Check online, then call
I love the Internet, I really do. It's a godsend for someone with fatigue, since I can check prices without leaving my house. And on days when I don't feel up to talking on the phone (one of the weird forms my depression takes) I can do most of my research online.
But, when it comes to services -- especially rentals -- it often pays to follow up your web investigations with a phone call. I was reminded of this today, while booking Tim's rental car reservation.
His parents currently share a car, so there is no way he could just borrow theirs. I had originally been dismayed at rental car prices. The cheapest I found was $220 for five days. Ouch!
Then I remembered Rent-A-Wreck. For those of you not familiar with the company, don't be fooled by the name. The vehicles are perfectly serviceable. They're just used, unlike most rental cars. There may also be minor aesthetic problems. The cars run perfectly well, though. My mom used one for over a month when she was visiting Alaska. No problems whatsoever. And she got a discount for paying in cash.
I checked online and saw I could get Tim a car for about $126 after tax. That was almost $100 less than the cheapest price I found. (And less than half what most of the companies were asking.)
Unfortunately, life intervened. I never got around to making the call to reserve it. (The company doesn't offer online reservations.)
Fast forward to today, five days before he leaves. And I'm officially paying the procrastination tax -- an offshoot of the stupid tax.
I called and was informed the cheapest they could give me was $189.25. That's after I cleared up that I didn't want the airport location, which came with a $30 surcharge. Always good to remember that convenience comes at a premium.
I told them I'd call back. Then I started hunting around to see what else I could find. I'd had good luck with Enterprise specials in the past, so I surfed on over to its site. Sure enough, after taxes, the price was $168.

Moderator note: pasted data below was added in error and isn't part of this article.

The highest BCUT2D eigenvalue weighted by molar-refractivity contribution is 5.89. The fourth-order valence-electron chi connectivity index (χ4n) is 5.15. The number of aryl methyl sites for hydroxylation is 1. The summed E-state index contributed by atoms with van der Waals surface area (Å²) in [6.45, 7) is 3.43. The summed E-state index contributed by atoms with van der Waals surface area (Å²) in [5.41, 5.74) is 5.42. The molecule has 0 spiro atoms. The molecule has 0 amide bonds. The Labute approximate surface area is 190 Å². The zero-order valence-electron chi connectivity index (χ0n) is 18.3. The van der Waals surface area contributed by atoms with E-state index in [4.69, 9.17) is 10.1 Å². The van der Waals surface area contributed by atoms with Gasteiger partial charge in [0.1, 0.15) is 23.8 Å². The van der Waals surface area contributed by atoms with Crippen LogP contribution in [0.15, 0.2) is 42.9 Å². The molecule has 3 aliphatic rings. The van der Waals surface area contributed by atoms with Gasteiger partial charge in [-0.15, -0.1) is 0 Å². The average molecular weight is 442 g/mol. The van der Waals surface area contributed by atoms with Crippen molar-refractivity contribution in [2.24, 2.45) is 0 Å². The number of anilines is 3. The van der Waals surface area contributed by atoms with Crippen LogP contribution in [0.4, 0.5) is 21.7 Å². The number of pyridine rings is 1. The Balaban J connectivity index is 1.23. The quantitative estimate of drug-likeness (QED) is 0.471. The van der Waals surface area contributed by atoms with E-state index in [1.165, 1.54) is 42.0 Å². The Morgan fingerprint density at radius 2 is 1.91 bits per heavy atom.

That was definitely an improvement over $189. But I wondered if I could do better. So I found the phone number and gave a call. And wouldn't you know it? The price I was quoted was $15 less!
The agent also made it clear that I should call back if I found a lower price anywhere else. Always good to know when a company will match a competitor's price.
After a few more calls, it was clear that Enterprise was offering me the best rate. I called back and booked it. Tim is officially all set.
I am also going to see if my mom can mail an Entertainment Book coupon down to Tim's parents' house. (I'll also ask her to email the coupon code to me, that way if the coupon doesn't make it in time, Tim can always say he forgot his coupon but his wife read him off the code.) If that works, we'll be able to get an even better deal.
Of course, if I had been more on the ball, we would have saved $27: $126 compared to $153. But life isn't perfect, and I'm definitely not. So I consider this a small victory for the procrastinators.
One caveat: I wouldn't recommend trying to do this with airlines. I know of at least one or two that have actually instituted fees for booking over the phone.
Have you found that phone calls can get you lower rates? In what industries?
Labels: imperfect frugality